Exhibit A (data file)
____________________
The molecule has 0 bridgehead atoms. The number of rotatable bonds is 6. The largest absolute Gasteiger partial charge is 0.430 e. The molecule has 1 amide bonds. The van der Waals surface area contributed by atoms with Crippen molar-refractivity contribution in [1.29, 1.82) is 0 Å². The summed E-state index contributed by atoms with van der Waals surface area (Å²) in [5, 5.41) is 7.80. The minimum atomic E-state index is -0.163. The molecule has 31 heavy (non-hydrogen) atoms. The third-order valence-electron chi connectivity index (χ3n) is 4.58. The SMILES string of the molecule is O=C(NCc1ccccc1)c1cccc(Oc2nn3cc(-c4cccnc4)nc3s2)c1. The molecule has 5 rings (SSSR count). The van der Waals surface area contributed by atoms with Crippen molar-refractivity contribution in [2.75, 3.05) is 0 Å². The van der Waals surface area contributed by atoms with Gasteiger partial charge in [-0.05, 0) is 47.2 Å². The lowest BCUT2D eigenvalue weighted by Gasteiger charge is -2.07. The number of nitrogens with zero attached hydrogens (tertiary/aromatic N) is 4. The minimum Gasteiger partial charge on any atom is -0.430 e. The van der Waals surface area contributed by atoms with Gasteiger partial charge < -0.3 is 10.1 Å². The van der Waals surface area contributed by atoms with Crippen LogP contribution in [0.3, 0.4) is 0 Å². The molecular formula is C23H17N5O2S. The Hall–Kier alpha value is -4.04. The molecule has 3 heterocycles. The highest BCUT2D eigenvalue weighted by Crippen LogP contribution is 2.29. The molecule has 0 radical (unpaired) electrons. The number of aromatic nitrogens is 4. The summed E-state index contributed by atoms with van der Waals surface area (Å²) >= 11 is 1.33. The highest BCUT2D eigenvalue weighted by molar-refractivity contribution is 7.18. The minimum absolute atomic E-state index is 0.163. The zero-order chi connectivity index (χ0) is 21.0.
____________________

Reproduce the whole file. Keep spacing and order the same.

The molecule has 0 bridgehead atoms. The number of rotatable bonds is 6. The largest absolute Gasteiger partial charge is 0.430 e. The molecule has 1 amide bonds. The van der Waals surface area contributed by atoms with Crippen molar-refractivity contribution in [1.29, 1.82) is 0 Å². The summed E-state index contributed by atoms with van der Waals surface area (Å²) in [5, 5.41) is 7.80. The minimum atomic E-state index is -0.163. The molecule has 31 heavy (non-hydrogen) atoms. The third-order valence-electron chi connectivity index (χ3n) is 4.58. The SMILES string of the molecule is O=C(NCc1ccccc1)c1cccc(Oc2nn3cc(-c4cccnc4)nc3s2)c1. The molecule has 5 rings (SSSR count). The van der Waals surface area contributed by atoms with Crippen molar-refractivity contribution in [2.75, 3.05) is 0 Å². The van der Waals surface area contributed by atoms with Gasteiger partial charge in [-0.05, 0) is 47.2 Å². The lowest BCUT2D eigenvalue weighted by Gasteiger charge is -2.07. The number of nitrogens with zero attached hydrogens (tertiary/aromatic N) is 4. The minimum Gasteiger partial charge on any atom is -0.430 e. The van der Waals surface area contributed by atoms with Gasteiger partial charge < -0.3 is 10.1 Å². The van der Waals surface area contributed by atoms with Crippen LogP contribution in [0.3, 0.4) is 0 Å². The molecular formula is C23H17N5O2S. The Hall–Kier alpha value is -4.04. The molecule has 3 heterocycles. The highest BCUT2D eigenvalue weighted by Crippen LogP contribution is 2.29. The molecule has 0 radical (unpaired) electrons. The number of aromatic nitrogens is 4. The summed E-state index contributed by atoms with van der Waals surface area (Å²) >= 11 is 1.33. The highest BCUT2D eigenvalue weighted by molar-refractivity contribution is 7.18. The minimum absolute atomic E-state index is 0.163. The zero-order chi connectivity index (χ0) is 21.0.